I realize some people may be thinking, “This preacher talks about sin an awful lot.” Okay, I agree that I have been spending a good deal of time on the subject. But I’m not convinced it’s too much time. I believe the old saying that people must hear the bad news before they can understand the good news. It’s the bad news itself that makes the good news look so good.
Let me illustrate. Imagine watching the news and hearing about a breakthrough drug proven to cure some rare disease you’ve never heard of. You might be interested in this, but I doubt you would personally see it as good news. But what if your doctor called you that afternoon with the results of your blood work and said
you had that disease? N ow i t’s personal. Suddenly the cure is good news.
The apostle Paul knew this principle well. That’s why he spent almost three chapters in the letter to the Romans giving the bad news. He didn’t just launch into a discussion of how Jesus loves them and has a wonderful plan for their lives. Instead he opened up with “the wrath of God” (Romans 1:18). He went on to say some of the most uncomplimentary things about mankind you will find written anywhere (3:10-18). He labored to put them all “under the law, that every mouth may be stopped and all the world may become guilty before God” (v.19). Only then were they ready for good news.
Part of preaching the gospel to sinners involves helping people see that they need this gospel. It does no good to hold out free salvation if people do not believe they desperately need saving. This would be like offering chemotherapy to someone who thought he only had a mild headache. In his mind, it’s overkill.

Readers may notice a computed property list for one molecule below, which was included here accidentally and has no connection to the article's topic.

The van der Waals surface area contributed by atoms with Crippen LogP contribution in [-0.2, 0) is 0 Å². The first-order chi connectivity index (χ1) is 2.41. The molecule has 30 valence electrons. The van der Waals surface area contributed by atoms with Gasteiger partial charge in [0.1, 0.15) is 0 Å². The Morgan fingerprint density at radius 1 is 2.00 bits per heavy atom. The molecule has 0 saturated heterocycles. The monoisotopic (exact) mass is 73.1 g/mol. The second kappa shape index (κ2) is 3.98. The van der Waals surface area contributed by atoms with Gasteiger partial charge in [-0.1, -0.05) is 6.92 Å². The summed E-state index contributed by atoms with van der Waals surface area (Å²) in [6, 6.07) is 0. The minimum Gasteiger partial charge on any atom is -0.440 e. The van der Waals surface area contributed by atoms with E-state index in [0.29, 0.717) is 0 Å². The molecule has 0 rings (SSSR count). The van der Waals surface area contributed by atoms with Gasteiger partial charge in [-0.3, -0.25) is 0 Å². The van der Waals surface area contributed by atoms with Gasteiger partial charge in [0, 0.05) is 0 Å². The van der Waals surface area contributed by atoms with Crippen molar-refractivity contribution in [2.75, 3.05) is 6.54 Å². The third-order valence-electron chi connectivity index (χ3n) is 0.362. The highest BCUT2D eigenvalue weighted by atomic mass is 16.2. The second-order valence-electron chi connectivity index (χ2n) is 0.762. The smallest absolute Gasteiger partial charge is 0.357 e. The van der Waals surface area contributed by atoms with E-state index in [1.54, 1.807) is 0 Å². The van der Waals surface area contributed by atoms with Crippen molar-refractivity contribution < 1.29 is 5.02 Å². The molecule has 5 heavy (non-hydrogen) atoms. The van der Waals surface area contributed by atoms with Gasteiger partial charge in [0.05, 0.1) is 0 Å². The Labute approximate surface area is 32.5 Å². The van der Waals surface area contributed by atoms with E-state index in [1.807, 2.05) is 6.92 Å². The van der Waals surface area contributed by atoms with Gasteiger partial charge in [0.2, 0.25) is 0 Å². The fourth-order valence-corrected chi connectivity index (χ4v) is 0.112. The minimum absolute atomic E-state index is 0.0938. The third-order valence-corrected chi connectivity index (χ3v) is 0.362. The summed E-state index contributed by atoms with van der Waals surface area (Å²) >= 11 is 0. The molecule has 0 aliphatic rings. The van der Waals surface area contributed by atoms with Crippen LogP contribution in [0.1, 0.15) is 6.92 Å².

Good news can only thrive in the soil of bad news. Being saved begins with realizing you have been in denial about the state of your spiritual health. It involves being honest about your symptoms. It means looking at the test results of your life and matching them with the disease.
It’s hearing the frightening words: “I’m sorry Mr. Jones. You have sin. This disease is fatal. There is no cure among mankind.” But it is also includes the hopeful words, “There is one who can save you. He’s the Son of God, the only specialist in this field.”
Jesus is the only one who can save sick souls. He does this by taking the disease upon Himself. “He Himself bore our sins in His own body on the tree” (I Peter 2:24). He subjects Himself to sin’s fatal consequence, “being put to death in the flesh” (3:18). His suffering as a substitute cures His people, “by whose stripes you were healed” (2:24). And best of all, His services are absolutely free of charge (Romans 3:24). All He requires is that you come to Him by faith.
A preacher’s job is much like a medical doctor’s. He must tell people the truth about their condition. He must tell every man, woman, and child apart from Christ that they have cancer of the soul. He must show them the symptoms. He must refer them to the Bible, the only authoritative manual that correctly diagnoses their problem. But unlike a medical doctor, the preacher can offer a definite cure. Once he has exposed their disease, he points them to the Great Physician.
Too many preachers today are guilty of the charge leveled against the false prophets of Jeremiah’s day. “They have also healed the hurt of my people slightly, saying, ‘Peace, Peace!’ When there is no peace” (Jer. 6:14).
What’s a preacher to do? Give people the bad news (all have sinned and fall short of the glory of God) so the good news will make sense (being justified freely by His grace, Rom. 3:23-24). The lower the sinner goes, the higher God will lift him. The more hopeless they are in themselves, the more hopeful Christ will be. The more desperate the disease, the more they will sense their need for the only cure.
John Belden is the pastor of Covenant Reformed Presbyterian Church in